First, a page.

• Ponder deeply and diligently in the scriptures and in the words of living prophets.
  • Persist in prayer for the Holy Ghost to reveal to you the nature of God the Father and His Beloved Son.
  • Plead that the Spirit will show you what the Lord wants you to do.
  • Plan to do it.
  • Promise Him to obey.
  • Act with determination until you have done what He asked. And then
  • pray to give thanks for the opportunity to serve and to know what you might do next.

Henry B. Eyring, “Act in all Diligence,” April General Conference, 2010 (formatting mine)

2.

The example [our young people] most need from us is to do what they must do.

  • We need to pray for the gifts of the Spirit.
  • We need to ponder in the scriptures and in the words of living prophets.
  • We need to make plans which are not only wishes but covenants.
  • And then we need to keep our promises to the Lord.
  • And we need to lift others by sharing with them the blessings of the Atonement which have come in our lives.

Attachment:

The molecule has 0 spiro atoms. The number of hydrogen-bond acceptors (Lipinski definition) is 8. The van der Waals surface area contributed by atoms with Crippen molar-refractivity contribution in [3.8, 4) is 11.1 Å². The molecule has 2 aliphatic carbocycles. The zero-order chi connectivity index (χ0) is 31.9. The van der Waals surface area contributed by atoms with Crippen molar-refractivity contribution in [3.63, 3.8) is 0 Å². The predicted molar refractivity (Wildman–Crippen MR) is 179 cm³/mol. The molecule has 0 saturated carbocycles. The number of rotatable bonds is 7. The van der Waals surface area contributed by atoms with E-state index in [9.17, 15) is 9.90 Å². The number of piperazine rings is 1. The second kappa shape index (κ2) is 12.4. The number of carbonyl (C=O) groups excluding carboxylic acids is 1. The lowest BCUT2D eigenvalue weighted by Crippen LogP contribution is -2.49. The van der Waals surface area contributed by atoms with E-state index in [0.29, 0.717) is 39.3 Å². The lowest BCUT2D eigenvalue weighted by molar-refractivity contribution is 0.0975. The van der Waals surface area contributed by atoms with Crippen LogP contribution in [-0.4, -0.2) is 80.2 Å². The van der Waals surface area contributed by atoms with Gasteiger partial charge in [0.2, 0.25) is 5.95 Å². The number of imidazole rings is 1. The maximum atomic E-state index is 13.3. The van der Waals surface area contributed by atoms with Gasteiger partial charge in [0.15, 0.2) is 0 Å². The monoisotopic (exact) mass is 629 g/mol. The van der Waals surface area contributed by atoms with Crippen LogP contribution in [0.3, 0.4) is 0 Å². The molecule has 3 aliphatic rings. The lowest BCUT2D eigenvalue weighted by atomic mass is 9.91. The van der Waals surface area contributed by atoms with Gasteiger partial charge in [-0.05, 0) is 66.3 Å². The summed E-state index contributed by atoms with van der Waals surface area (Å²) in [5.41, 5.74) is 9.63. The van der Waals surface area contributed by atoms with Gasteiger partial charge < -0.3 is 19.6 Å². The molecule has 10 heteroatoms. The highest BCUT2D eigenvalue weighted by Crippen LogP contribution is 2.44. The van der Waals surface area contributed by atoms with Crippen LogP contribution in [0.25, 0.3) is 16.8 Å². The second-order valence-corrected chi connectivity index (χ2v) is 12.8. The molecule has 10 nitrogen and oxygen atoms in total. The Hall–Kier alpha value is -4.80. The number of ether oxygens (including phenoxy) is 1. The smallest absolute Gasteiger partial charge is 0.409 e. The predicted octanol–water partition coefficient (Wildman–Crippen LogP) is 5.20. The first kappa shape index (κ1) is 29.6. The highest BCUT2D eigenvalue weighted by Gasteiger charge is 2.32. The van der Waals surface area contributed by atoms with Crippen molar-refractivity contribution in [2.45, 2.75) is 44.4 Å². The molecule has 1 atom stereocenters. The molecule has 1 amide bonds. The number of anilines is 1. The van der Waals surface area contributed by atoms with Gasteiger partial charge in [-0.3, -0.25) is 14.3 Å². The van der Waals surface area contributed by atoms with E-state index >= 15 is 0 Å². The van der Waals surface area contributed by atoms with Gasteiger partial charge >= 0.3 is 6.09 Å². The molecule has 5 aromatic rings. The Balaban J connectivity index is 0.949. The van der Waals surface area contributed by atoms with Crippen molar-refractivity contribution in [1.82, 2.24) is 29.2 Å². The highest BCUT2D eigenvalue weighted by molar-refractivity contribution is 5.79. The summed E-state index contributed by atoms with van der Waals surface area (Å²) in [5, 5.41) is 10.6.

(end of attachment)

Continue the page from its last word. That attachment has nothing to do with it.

• And we need to exemplify in our own lives the steady and prolonged faithfulness that the Lord expects of them.

As we do, we will help them feel from the Spirit an assurance that if they will persist, they will hear the words from a loving Savior and Heavenly Father: “Well done, thou good and faithful servant….”

Henry B. Eyring, “Help Them on Their Way Home,” April General Conference, 2010 (formatting mine)

3.

Now, we come to the question of how best to help those you are called to serve and rescue. That will depend on your capacities and on the nature of your priesthood relationship to the person who is in spiritual peril. Let me give three cases which may be your opportunity at times in your priesthood service.

Let’s start when you are an inexperienced junior companion, a teacher in the Aaronic Priesthood assigned with a seasoned companion to visit a young family. Before preparing for the visit you will pray for strength and inspiration to see their needs and know what help you could give. If you can, you will have that prayer with your companion, naming those you will visit. As you pray your heart will be drawn out to them personally and to God. You and your companion will agree on what you hope to accomplish. You will work out a plan for what you will do.